John Benedeck knows what it means to make it to the big leagues — quite literally.
In 2020, Benedeck was hired to take up the time-honored tradition of playing the organ for the Chicago Cubs at Wrigley Field. But before he earned the coveted gig, Benedeck got his start studying broadcast journalism at McHenry County College (MCC) and Western Illinois University.
“After high school, I wasn’t entirely sure what I wanted to pursue,” Benedeck said of his choice to attend MCC. “But I knew I wanted to receive a college education of some sort. MCC was a natural choice to pursue a higher education while I was still unsure about my ultimate goals.”
It was during his time at MCC that he discovered his passion for broadcasting and journalism.
“I started interning for Huntley Community Radio. The experience was really special and integral in my growth in the industry. I still volunteer there now, actually,” he said. “My instructors at MCC also played an essential role in my success in this business. The faculty there are extremely passionate about what they teach.”
In 2016, Benedeck continued his studies at Western Illinois University, majoring in broadcasting production with a minor in journalism. While he was there, he also worked as the public address announcer for WIU sporting events.
“I called basketball, baseball and volleyball games. At baseball games, I brought my makeshift organ along and provided some familiar ballpark sounds while I announced. That’s actually how I got my feet wet playing organ at ballparks,” he said.
After he graduated, Benedeck applied for a producer position at WYLL/WIND in Chicago and was hired shortly thereafter.
“I moved into a full-time position producing on The Common Good show on WYLL. The producer’s job involves operating the soundboard, booking guests — basically everything but hosting the show!” he joked. “It was a blessing to be the gatekeeper of the quality, balanced conversations on that show. The hosts care deeply about their content and practice what they preach. We provided a platform and a voice to countless business owners, church leaders and people working in urban areas fighting for racial reconciliation. It has been a privilege to work with them.”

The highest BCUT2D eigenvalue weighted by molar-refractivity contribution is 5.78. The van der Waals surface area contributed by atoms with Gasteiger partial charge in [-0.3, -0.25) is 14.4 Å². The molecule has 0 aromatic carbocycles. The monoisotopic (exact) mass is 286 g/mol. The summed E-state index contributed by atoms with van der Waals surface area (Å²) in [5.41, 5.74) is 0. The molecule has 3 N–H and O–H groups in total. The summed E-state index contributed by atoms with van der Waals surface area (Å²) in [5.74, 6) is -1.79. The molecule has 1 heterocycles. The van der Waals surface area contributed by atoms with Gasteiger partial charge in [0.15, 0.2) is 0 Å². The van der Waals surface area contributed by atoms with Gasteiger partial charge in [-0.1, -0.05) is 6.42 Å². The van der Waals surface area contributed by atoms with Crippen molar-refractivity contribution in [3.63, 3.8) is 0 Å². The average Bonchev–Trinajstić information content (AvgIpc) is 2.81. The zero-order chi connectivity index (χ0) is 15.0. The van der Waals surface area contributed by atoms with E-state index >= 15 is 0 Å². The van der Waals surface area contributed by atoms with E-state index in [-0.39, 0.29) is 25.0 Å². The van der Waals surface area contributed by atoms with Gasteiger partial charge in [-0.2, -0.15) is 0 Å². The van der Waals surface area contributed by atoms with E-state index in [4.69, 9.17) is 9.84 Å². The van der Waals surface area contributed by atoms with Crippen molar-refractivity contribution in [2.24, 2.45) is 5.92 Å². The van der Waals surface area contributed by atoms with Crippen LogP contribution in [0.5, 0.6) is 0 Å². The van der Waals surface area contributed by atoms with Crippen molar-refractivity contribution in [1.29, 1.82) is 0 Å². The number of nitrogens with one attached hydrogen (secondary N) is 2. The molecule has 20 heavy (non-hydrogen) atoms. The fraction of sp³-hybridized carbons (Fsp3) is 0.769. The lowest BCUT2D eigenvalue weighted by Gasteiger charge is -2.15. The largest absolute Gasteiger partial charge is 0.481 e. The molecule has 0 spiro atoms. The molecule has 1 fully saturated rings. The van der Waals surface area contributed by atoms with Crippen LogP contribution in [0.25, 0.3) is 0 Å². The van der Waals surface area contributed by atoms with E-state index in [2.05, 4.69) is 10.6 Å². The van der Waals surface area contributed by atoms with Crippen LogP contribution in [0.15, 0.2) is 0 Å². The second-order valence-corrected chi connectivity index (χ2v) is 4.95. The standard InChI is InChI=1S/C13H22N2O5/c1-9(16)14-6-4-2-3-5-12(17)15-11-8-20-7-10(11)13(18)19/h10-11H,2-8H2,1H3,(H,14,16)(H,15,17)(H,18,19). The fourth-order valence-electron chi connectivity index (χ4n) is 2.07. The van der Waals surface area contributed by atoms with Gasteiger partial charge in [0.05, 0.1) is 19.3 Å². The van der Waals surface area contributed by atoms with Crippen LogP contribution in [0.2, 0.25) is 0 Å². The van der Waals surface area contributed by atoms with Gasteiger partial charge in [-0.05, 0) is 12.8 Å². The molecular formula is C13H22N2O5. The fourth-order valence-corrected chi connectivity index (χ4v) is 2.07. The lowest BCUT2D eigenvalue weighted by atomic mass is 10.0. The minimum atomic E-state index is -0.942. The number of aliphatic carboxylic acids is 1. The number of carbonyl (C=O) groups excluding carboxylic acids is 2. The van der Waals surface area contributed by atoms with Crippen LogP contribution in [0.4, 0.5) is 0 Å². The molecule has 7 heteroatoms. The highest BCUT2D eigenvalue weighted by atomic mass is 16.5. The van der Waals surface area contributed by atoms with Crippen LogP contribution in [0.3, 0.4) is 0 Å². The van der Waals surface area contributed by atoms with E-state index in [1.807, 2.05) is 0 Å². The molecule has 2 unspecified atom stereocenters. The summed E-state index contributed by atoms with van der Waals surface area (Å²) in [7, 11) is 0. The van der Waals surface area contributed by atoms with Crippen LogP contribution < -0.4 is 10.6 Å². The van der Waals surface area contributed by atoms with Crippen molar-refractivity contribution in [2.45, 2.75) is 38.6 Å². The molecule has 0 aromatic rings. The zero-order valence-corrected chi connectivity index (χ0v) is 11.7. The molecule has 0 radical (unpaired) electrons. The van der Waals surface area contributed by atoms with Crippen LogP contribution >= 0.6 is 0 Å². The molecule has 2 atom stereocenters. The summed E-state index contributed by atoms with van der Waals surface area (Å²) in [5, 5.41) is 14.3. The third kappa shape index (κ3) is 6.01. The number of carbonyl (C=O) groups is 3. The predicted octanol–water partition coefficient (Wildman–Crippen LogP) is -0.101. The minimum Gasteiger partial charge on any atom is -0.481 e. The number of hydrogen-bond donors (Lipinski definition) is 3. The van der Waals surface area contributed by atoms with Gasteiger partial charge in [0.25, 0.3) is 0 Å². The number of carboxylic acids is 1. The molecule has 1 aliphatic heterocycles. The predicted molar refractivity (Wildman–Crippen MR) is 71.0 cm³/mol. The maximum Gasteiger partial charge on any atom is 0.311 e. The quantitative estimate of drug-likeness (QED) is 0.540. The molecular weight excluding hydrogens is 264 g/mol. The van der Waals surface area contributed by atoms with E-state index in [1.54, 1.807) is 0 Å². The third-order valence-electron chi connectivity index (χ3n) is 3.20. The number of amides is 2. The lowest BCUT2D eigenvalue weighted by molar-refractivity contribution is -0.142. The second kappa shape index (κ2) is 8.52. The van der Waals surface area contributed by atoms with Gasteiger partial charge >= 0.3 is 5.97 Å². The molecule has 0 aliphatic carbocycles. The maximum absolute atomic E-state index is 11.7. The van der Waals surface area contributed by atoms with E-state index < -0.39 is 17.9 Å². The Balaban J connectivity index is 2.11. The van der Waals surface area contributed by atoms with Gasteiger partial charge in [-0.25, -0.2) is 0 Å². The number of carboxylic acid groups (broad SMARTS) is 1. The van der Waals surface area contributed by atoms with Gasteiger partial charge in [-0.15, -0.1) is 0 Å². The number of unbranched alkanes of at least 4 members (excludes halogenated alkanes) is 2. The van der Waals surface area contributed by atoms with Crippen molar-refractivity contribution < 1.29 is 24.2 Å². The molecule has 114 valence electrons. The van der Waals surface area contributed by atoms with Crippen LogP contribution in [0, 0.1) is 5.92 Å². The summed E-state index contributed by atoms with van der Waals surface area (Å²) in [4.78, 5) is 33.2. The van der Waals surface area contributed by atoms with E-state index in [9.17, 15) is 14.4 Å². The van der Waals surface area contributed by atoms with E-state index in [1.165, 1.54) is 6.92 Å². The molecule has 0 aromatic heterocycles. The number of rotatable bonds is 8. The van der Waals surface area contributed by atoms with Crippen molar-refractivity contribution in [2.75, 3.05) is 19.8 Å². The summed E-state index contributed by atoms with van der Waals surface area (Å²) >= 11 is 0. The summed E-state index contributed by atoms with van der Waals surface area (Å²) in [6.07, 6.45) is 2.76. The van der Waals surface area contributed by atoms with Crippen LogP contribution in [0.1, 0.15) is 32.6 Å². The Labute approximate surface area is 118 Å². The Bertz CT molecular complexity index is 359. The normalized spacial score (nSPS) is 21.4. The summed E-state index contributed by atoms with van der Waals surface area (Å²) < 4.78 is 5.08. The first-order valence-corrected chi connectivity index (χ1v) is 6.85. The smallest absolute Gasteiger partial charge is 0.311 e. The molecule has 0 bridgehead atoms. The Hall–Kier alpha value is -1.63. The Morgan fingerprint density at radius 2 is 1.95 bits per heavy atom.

In addition to his nearly 20 years of experience playing piano, Benedeck’s background in broadcast journalism also helped him get started with the Cubs.
“I was producing podcasts for Stu McVicar at Club 400 in Lake in the Hills. He holds charity events out of his ‘man cave’ basement, and I recorded the interviews we did with Cubs players, execs and the like. He happens to have a former Wrigley Field organ in his basement and I would hop on it every now and again for the fun of it,” Benedeck said. “One day, a friend of mine threw my hat in the ring for the organist vacancy without my knowledge, and the Cubs contacted me for an audition tape. One thing led to another and they offered me the job.”
A dream job
As a massive Cubs fan, the honor of playing the legendary Lowrey Organ at Wrigley Field is a bucket-list item in and of itself, he said.
“I get to provide the voice of Wrigley Field for thousands of fans who are all there for the same reason: to cheer on the Cubbies. There isn’t a more beautiful sight than the panoramic of the ‘Friendly Confines’ on a summer afternoon,” he said, referring to the stadium’s nickname.
Benedeck primarily gets to choose his own set during the games, but fans and coworkers aren’t shy about requesting tunes, he said.
“I love to engage on social media with fellow fans as they give me song recommendations. I like to think that other people have a better taste in music than I do, so their contributions are vital,” he said.
You can catch Benedeck playing the famous organ for the Cubs as the 2021 season gets started at home on April 1.